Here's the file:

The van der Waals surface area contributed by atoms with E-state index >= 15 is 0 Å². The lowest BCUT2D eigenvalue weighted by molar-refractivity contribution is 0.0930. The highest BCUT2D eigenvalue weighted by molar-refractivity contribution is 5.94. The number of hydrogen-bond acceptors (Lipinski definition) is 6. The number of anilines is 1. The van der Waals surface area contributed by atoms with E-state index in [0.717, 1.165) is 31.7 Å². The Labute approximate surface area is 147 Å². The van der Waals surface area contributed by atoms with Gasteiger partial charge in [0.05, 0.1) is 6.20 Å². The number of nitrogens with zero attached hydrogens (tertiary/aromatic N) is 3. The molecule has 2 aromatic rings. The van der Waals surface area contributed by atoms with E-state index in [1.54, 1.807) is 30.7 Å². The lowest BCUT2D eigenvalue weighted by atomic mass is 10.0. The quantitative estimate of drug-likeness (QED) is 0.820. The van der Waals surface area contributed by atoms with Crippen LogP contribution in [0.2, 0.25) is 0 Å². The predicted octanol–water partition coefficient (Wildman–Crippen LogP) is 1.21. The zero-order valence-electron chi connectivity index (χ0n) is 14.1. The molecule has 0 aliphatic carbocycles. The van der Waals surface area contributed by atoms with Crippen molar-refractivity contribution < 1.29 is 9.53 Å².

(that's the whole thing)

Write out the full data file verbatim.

The van der Waals surface area contributed by atoms with E-state index >= 15 is 0 Å². The lowest BCUT2D eigenvalue weighted by molar-refractivity contribution is 0.0930. The highest BCUT2D eigenvalue weighted by molar-refractivity contribution is 5.94. The number of hydrogen-bond acceptors (Lipinski definition) is 6. The number of anilines is 1. The van der Waals surface area contributed by atoms with E-state index in [0.717, 1.165) is 31.7 Å². The Labute approximate surface area is 147 Å². The van der Waals surface area contributed by atoms with Gasteiger partial charge in [0.05, 0.1) is 6.20 Å². The number of nitrogens with zero attached hydrogens (tertiary/aromatic N) is 3. The molecule has 2 aromatic rings. The van der Waals surface area contributed by atoms with E-state index in [1.54, 1.807) is 30.7 Å². The lowest BCUT2D eigenvalue weighted by atomic mass is 10.0. The quantitative estimate of drug-likeness (QED) is 0.820. The van der Waals surface area contributed by atoms with Crippen LogP contribution in [0.2, 0.25) is 0 Å². The predicted octanol–water partition coefficient (Wildman–Crippen LogP) is 1.21. The zero-order valence-electron chi connectivity index (χ0n) is 14.1. The molecule has 0 aliphatic carbocycles. The van der Waals surface area contributed by atoms with Crippen molar-refractivity contribution < 1.29 is 9.53 Å².